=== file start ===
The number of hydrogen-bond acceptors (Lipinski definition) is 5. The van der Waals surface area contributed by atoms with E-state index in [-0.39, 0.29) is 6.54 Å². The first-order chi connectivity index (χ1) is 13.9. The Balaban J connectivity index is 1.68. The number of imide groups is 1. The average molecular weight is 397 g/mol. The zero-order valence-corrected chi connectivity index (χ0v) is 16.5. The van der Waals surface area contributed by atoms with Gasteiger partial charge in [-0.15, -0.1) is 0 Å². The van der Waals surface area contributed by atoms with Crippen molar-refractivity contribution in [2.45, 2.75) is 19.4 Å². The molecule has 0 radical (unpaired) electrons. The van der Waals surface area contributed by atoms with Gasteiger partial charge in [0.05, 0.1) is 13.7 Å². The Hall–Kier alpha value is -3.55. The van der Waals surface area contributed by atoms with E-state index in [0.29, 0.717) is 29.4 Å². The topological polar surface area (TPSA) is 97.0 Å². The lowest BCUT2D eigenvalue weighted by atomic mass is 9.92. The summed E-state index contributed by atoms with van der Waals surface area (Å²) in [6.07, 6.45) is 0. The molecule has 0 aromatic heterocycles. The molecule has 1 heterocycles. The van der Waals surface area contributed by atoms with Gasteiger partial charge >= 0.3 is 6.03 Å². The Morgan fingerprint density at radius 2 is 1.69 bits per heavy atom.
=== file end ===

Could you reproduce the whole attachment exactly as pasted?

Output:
The number of hydrogen-bond acceptors (Lipinski definition) is 5. The van der Waals surface area contributed by atoms with E-state index in [-0.39, 0.29) is 6.54 Å². The first-order chi connectivity index (χ1) is 13.9. The Balaban J connectivity index is 1.68. The number of imide groups is 1. The average molecular weight is 397 g/mol. The zero-order valence-corrected chi connectivity index (χ0v) is 16.5. The van der Waals surface area contributed by atoms with Gasteiger partial charge in [-0.15, -0.1) is 0 Å². The van der Waals surface area contributed by atoms with Crippen molar-refractivity contribution in [2.45, 2.75) is 19.4 Å². The molecule has 0 radical (unpaired) electrons. The van der Waals surface area contributed by atoms with Gasteiger partial charge in [0.05, 0.1) is 13.7 Å². The Hall–Kier alpha value is -3.55. The van der Waals surface area contributed by atoms with E-state index in [0.29, 0.717) is 29.4 Å². The topological polar surface area (TPSA) is 97.0 Å². The lowest BCUT2D eigenvalue weighted by atomic mass is 9.92. The summed E-state index contributed by atoms with van der Waals surface area (Å²) in [6.07, 6.45) is 0. The molecule has 0 aromatic heterocycles. The molecule has 1 heterocycles. The van der Waals surface area contributed by atoms with Gasteiger partial charge >= 0.3 is 6.03 Å². The Morgan fingerprint density at radius 2 is 1.69 bits per heavy atom.